If you want to avoid clots, get vaccinated with any vaccine available in France. “This is what tweets Professor Stéphane Gaudry, resuscitator at the Avicenne hospital in Bobigny (Seine-Saint-Denis), impressive photo of a long clot in support. He specifies that this clot, or”thrombus“, has been “removed from the leg artery of a covid patient in intensive care“.

Because if the very rare cases of thrombosis linked to the AstraZeneca vaccine and possibly to the Janssen vaccine have been making a lot of noise for several weeks, cases of thrombosis linked to covid are much less discussed. Yet their incidence is high.

Read also: Blood clots, a worrying complication of the coronavirus

One case per 100,000 vaccinated

Thus, with the data available to date, scientists estimate that the risk of declaring severe thrombosis after receiving an AstraZeneca vaccine is one case per 100,000 or 150,000 people vaccinated. And that of dying would be one for 2.5 million people vaccinated, according to theEuropean Medicines Agency.

Nearly 23% of thrombosis in intensive care

And in unvaccinated patients who have contracted the coronavirus, a risk of thrombosis also exists. A meta-analysis, covering 66 studies involving more than 28,000 patients, published in September 2020 in the scientific journal Research and Practice in Thrombosis and Haemostasis, estimated that the risk of thrombosis is 7.9% in covid patients hospitalized in the conventional sector. It rises to 22.7% in covid patients admitted to intensive care.

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Two very different thromboses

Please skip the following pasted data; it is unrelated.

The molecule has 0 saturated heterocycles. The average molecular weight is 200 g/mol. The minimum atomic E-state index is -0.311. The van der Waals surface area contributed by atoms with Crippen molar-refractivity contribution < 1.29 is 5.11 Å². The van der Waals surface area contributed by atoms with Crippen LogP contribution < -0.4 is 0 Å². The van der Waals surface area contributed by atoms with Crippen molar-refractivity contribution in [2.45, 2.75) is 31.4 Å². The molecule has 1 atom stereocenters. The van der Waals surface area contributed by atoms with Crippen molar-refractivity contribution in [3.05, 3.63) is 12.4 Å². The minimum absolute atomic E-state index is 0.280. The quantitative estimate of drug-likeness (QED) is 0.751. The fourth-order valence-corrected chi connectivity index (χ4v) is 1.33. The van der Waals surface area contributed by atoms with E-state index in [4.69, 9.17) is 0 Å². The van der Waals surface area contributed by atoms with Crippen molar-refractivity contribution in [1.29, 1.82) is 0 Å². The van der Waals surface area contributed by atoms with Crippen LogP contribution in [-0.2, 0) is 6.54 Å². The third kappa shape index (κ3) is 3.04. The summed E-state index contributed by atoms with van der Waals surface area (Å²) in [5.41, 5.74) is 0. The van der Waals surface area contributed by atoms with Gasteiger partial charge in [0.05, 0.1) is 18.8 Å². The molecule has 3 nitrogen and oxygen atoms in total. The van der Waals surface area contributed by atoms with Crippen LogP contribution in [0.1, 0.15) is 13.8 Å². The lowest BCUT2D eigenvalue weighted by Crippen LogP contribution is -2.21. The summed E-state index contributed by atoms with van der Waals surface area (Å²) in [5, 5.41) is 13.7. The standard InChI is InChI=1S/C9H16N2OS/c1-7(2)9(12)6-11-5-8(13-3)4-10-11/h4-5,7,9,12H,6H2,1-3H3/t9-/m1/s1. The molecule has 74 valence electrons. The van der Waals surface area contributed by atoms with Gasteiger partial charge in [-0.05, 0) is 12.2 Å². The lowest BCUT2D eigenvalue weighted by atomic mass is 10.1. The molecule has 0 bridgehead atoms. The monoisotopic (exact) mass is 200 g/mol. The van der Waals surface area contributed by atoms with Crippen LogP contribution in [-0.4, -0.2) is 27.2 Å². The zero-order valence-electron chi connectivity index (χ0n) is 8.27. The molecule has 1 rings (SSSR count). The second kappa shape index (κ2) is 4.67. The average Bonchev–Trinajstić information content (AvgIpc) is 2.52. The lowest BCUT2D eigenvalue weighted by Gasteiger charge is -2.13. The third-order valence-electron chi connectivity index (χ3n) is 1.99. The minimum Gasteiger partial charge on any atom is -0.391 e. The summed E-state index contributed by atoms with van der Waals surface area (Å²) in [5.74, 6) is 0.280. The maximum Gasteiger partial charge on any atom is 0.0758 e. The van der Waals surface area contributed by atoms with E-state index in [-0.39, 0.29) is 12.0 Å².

But beware, this comparison has its limits. In the case of covid patients, the virus disrupts clotting. The S protein on the surface of the coronavirus appears to bind to ACE2 receptors in blood platelets, just as it does for any target cell. This fixation would lead to platelet aggregation, which can itself lead to the formation of a clot. It is therefore a deep vein thrombosis linked to an aggregation of platelets which form a clot.

It is not at all the same phenomenon that occurs for thrombosis linked to vaccines. In this case, the most likely hypothesis is that of an immune reaction that would force the patient’s own antibodies to target their platelets. It is then a cerebral venous thrombosis, associated with an abnormality of coagulation and a fall in the number of platelets.

An “immensely favorable” benefit / risk balance

But despite these differences, the message conveyed by this tweet is clear: get vaccinated. Because the risks associated with covid are much higher than those associated with the vaccine, and without possible comparison with the benefits of vaccination.

And for the AstraZeneca vaccine, the benefit / risk balance still remains today “immensely favorable“at least for the over 55s, again recalled Professor Alain Fischer, chairman of the steering committee for the vaccination strategy, invited to C to you April 14.